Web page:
MIAMI DOLPHINS Agreed to terms with
P Brandon Fields on a four-year contract ex-
tension.
NEW ENGLAND PATRIOTS Announced
the retirement of G Robert Gallery.



Twins 6, Red Sox 4
Minnesota Boston
ab r h bi ab r h bi
Spancf 4 1 0 0 Kalishcf 2 1 0 0
Revererf 5 1 3 0 Ciriacoph 1 1 1 1
Mauerlb 4 1 1 3 Ellsurycf 0 0 0 0
Morneadh 4 02 1 Crwfrdlf 4 01 1
Doumitc 4 01 0 Pedroia2b 3 1 0 0
Mstrnnlf 3 01 0 AdGnzllb 4 01 0
Wlngh ph-lf 1 0 0 0 C.Ross rf 4 0 1 1
Dozierss 4 0 1 0 Sltlmch dh 3 0 1 0
ACasill2b 3 1 1 0 Avilesss 4 1 1 1
JCarrll3b 4 22 1 Shppchc 3 0 0 0
Lvrnwyph 1 0 0 0
Punto 3b 3 0 0 0
Mdlrksph 1 0 0 0
Totals 36 6125 Totals 334 6 4
Minnesota 000 010 014 6
Boston 110 000 020 4
E-Shoppach (4), Buchholz 2 (3). DP-Boston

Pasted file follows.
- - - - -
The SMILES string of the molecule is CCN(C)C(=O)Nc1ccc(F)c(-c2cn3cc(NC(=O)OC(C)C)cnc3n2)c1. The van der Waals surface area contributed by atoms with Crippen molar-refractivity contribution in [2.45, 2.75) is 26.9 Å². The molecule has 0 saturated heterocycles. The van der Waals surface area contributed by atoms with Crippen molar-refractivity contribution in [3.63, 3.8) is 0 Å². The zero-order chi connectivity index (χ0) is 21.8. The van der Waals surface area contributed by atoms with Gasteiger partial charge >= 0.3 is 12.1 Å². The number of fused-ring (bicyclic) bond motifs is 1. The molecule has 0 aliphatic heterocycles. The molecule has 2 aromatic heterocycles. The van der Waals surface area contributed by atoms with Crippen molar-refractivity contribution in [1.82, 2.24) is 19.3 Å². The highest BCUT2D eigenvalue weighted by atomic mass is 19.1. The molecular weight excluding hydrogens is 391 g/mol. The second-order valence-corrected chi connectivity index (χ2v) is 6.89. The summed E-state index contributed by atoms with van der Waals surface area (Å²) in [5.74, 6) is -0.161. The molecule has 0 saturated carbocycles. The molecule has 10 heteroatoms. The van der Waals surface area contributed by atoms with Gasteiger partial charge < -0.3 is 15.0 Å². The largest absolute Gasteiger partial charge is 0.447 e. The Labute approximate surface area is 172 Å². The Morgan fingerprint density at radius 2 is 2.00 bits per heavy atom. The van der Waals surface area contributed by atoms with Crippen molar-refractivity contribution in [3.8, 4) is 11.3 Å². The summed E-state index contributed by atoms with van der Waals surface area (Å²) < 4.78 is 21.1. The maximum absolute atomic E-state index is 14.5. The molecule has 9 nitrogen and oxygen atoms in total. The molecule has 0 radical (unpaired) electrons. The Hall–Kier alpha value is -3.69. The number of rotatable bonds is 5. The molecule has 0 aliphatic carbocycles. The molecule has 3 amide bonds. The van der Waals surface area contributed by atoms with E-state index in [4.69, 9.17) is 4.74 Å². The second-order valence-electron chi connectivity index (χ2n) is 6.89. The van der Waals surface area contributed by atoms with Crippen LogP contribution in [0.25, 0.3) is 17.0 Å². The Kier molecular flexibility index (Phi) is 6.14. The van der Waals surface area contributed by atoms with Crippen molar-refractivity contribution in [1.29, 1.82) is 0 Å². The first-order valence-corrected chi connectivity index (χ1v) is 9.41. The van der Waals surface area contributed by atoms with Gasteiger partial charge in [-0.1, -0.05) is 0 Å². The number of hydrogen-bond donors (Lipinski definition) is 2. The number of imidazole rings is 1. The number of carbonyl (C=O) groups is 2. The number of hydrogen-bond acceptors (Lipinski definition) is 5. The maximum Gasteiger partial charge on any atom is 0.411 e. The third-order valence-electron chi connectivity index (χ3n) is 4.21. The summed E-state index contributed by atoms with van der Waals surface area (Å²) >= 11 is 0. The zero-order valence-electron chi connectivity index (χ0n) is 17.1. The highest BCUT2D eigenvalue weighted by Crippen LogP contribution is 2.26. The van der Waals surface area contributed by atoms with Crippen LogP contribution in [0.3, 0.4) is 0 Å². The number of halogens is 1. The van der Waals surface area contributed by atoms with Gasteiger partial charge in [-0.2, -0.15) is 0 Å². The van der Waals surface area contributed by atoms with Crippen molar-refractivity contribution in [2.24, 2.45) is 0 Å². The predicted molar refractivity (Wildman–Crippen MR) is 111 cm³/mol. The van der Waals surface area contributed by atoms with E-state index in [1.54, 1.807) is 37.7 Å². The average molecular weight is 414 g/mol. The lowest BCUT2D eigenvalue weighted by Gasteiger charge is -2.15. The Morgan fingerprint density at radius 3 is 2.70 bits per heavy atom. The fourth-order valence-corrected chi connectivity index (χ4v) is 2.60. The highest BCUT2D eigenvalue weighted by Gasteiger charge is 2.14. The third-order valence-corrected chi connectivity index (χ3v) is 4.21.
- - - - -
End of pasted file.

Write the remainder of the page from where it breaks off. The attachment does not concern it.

2. LOB-Minnesota 7, Boston 5. 2B-Mas-
troianni (3), A.Casilla (12), C.Crawford (2). HR-
Mauer (7), Ciriaco (1), Aviles (11). SB-Revere
(26), Pedroia (7). SF-Morneau.
IP H RERBBSO


Minnesota
DeVries
Perkins
AI.Burnett W,4-3
Burton S,5-7
Boston
Buchholz
A.Miller
Aceves L,2-7
Breslow


7 4 2
2-3 1 2
1-3 1 0
1 0 0

7 7 1
0 1 1
12-34 4
1-3 0 0
130 0


Angels 6, White Sox 5,
10 innings
Los Angeles Chicago
ab r h bi ab r h bi
Trout cf 4 2 2 0 De Aza cf 5 2 2 0
Mlztursss 5 1 1 0 Youkils3b 3 2 2 3
Pujolslb 5 1 2 2 A.Dunndh 4 0 0 0
Trumorf 4 1 0 1 Konerklb 4 0 0 1
TrHntr rf 0 0 0 0 Rios rf 5 0 1 0
KMorls dh 4 0 2 0 Przyns c 5 1 1 1
Callasp3b 4 1 2 0 Viciedolf 4 00 0
HKndrc2b 4 02 2 AIRmrzss 4 0 1 0
V.Wellslf 4 00 0 Bckhm2b 4 0 0 0
lannettc 4 000
Totals 38 6115 Totals 385 7 5
L.Angeles 310 000 100 1 6
Chicago 101 001 200 0 5
E-Callaspo (8). DP-Chicago 2. LOB-Los
Angeles 7, Chicago 7. 2B-M.lzturis (11),
Callaspo (12), De Aza (23). HR-Pujols (24),
Youkilis 2 (12), Pierzynski (20). SB-Pujols (8).